Here are some tips to prevent raccoons from entering your home:

  • Trim any trees that provide access to your roof.
  • Keep your yard clear of debris that can be utilized as nesting material.
  • Inspect your property for any potential entry points. If any entry points are found, have them repaired.
  • If you have a chimney, ensure it has a sturdy, tight fitting cap.
  • If you have a crawlspace, ensure the crawlspace door fits tightly.
  • Keep your doors closed.
  • If you have a doggy door or cat door, ensure it is inaccessible after dark.
  • If you have a pool, always keep it covered after dark if you are not using it. You do not want a raccoon to defecate in your pool as their feces contains harmful bacteria.

Professional Raccoon Removal from Homes

Since raccoons are aggressive when they feel threatened and carry several harmful diseases, individuals should contact trained professionals to deal with raccoons in homes. Our specialists possess the tools and understanding to deal with the often temperamental animals safely and humanely.

Learn more about raccoon removal.

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Customer Reviews

Kirk D.
It has been very effective at reducing the number of mice, lizard, and snake sightings. During one visit Edgar removed a rattlesnake he came across. We may see a snake maybe two to three times during the spring and summer months, but it has been far less than before.

Serivces: Wildlife & Rodent Control in San Diego
Robert B.
Full service. Excellent job of extracting raccoon, cleaning all animal waste, sanitizing, and spraying anti-parasitic substance. They closed all potential ports of entry, though the work did not match the vinyl, and it looks kind of tacky. They added blown insulation, which added a lot to the cost. They provide a one year warranty against animal intrusion, with an option to extend the warranty at the end of each one- year period. They were willing to work with me one the price. I will probably extend my warranty, and will definitely use them it the future.
Gene F.
I was really impressed by these guys. Got a call within a few hours of making an inquiry. Had a rep out to inspect the situation by the end of the week, and when they laid out the timeline they kept if not exceeded listed times.

Rob, Travis, and Jim were all professional, polite, and courteous and after months of hearing squirrels in my ceiling they are gone and the repair to my flashing looks excellent. Can't recommend these guys enough.
Bob I.

Jeff was incredibly professional and helpful. I'll use them again and would recommend them to anyone.
-Detroit, MI
Richard L.

Critter Control did a great job of evaluating our house for sites of entry after we found bats and a squirrel in our attic. They completed their work promptly and professionally.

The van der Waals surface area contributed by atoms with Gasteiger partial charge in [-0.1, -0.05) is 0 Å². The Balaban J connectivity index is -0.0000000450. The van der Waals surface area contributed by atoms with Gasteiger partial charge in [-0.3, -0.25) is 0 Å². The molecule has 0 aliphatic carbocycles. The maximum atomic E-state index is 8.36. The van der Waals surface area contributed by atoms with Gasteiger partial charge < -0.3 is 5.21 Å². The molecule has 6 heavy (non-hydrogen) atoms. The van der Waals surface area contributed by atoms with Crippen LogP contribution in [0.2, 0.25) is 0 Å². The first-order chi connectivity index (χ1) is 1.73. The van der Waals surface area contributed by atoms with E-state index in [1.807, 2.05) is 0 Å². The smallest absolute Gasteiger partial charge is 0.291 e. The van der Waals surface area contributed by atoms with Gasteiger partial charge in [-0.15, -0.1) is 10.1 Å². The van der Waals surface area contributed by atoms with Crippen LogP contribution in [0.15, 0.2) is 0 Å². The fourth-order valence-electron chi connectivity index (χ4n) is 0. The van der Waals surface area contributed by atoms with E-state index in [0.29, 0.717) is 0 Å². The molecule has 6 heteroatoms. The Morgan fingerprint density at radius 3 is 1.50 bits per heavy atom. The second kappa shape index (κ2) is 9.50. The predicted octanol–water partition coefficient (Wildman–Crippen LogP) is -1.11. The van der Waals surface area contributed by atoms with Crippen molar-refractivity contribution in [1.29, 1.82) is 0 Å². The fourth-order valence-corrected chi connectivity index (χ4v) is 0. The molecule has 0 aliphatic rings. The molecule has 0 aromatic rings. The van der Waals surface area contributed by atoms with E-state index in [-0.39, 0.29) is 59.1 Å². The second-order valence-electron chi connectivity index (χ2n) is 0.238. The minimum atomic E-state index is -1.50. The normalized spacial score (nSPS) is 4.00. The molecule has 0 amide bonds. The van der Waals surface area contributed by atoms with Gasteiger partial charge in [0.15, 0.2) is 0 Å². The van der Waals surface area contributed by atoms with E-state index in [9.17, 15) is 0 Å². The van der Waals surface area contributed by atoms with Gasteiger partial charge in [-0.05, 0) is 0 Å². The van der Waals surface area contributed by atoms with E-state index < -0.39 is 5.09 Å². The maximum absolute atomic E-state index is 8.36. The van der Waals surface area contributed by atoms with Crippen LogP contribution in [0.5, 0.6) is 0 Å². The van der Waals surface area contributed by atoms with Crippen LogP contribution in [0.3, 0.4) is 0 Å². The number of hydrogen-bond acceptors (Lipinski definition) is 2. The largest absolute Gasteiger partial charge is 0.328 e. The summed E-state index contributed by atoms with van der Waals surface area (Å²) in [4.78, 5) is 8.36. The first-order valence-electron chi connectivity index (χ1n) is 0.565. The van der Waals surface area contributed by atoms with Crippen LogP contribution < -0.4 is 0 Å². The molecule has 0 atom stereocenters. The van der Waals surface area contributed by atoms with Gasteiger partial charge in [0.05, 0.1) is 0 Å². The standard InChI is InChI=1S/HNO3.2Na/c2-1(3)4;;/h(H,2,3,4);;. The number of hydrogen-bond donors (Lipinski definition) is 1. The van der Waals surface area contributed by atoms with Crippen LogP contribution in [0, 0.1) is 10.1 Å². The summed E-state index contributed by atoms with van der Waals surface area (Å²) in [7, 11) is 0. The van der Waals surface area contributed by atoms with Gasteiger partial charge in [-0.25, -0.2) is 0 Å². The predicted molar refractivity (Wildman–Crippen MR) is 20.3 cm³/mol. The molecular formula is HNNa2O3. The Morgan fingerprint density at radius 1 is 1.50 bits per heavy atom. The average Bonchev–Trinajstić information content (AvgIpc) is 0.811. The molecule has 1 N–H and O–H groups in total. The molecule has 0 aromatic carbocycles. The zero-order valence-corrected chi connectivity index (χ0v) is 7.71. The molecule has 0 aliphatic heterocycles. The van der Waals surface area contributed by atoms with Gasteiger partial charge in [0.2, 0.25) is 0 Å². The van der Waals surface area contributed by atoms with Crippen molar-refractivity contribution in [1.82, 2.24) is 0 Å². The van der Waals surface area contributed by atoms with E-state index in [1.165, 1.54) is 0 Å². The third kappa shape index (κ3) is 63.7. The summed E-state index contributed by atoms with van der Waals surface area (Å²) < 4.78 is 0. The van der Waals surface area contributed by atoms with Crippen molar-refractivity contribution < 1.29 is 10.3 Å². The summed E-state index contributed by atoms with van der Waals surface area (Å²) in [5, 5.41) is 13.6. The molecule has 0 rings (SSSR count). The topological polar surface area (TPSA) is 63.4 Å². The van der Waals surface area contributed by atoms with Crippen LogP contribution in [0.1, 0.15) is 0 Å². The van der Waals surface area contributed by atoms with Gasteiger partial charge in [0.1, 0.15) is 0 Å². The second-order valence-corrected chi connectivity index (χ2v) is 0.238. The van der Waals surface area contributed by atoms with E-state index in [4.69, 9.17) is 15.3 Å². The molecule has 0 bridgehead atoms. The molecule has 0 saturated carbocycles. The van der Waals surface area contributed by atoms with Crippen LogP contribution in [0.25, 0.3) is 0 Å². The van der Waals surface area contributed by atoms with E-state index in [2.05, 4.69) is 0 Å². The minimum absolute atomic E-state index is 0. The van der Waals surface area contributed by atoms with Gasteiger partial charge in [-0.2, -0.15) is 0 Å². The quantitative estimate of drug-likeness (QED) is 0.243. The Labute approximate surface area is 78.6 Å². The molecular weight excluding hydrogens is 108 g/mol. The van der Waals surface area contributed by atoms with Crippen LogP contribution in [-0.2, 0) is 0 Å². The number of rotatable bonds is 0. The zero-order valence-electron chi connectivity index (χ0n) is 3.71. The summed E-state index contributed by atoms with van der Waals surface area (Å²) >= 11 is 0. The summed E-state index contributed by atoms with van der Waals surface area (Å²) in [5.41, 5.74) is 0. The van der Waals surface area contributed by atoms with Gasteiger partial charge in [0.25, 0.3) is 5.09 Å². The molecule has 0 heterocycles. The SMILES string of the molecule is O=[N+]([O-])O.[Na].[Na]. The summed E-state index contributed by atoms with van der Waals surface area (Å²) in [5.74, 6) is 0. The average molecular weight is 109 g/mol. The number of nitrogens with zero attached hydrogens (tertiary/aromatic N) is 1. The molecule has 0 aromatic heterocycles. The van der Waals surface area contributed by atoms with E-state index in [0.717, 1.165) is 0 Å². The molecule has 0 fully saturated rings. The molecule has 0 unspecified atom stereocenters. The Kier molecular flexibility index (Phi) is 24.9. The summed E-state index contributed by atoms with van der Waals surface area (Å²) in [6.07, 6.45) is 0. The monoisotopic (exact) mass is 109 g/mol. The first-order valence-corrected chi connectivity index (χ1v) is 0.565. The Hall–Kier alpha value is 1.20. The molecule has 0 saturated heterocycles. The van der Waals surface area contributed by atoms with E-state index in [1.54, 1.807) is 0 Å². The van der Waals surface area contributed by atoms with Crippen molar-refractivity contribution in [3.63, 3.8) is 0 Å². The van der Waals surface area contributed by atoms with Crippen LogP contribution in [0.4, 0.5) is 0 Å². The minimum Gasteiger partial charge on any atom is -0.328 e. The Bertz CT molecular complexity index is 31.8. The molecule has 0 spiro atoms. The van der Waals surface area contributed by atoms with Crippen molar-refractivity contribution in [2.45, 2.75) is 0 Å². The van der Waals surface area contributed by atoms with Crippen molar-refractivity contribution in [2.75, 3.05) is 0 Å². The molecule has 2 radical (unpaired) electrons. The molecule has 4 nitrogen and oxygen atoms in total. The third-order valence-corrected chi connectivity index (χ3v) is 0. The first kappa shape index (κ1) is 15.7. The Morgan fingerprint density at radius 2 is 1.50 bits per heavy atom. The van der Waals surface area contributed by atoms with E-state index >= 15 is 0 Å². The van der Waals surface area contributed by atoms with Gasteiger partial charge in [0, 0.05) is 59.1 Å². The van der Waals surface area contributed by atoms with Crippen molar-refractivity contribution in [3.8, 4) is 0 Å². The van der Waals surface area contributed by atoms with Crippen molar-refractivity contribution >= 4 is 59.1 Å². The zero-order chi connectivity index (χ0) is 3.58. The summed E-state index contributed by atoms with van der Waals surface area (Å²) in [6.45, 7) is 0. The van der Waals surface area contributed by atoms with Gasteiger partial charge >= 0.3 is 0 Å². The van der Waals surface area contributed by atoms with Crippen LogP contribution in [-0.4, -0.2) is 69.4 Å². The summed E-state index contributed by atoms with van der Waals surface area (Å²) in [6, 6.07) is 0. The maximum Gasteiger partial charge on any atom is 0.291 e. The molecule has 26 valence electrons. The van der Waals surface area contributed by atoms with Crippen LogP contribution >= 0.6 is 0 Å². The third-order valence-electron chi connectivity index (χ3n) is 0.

-Seattle, WA
Kenneth H.
We heard some noise from the corner of our house. Concerned that it could be inside we called for an inspection. Jessy arrived as scheduled and conducted a complete inspection of our home. Based on a recording we made he determined we had a tree frog on our roof. I was pleased that we didn’t have any rodent in our house. And his inspection could a few spots I can tighten up around my house. I am very happy with the outcome.
-New Hampshire
Lee F.
We have a vacation home in Western Mass and haven’t been there much during the pandemic as we live and work in Atlanta, GA. On our most recent visit we noticed that we had some rodent intrusion as well as some un-welcomed wildlife who decided to make our vacation home their home.

We contacted Critter Control and Mr. Cahoon was quick to set up an appointment as we wouldn’t be in town very long. He came out and assessed our issues. He informed us of our options to both eradicate and control future intrusions. Keeping in mind that wildlife is wildlife! He quickly got to work eradicating the rodents and wildlife from our home and addressing the intrusion issues. We feel much better leaving our vacation home for periods at a time knowing that Mr. Cahoon and Critter Control did their job and did it right! Thanks again!
Mary L.
We bought an old cabin last spring , it was used for years as a summer vacation cabin, therefore maintenance wasn’t a priority. After our project to remodel started, we found evidence of mice droppings.

We immediately called Critter Control and they came and gave us a reasonable estimate to remove all remnants and insulation. They sanitized and replaced with new insulation and sealing up points of entry .

Seeing their professional work made us feel confident and secure that the problem was solved ! Everyone we worked with continued to show professional and respectful work. Highly recommend this company! We continue to use critter control monthly to be sure we are mice and bug free!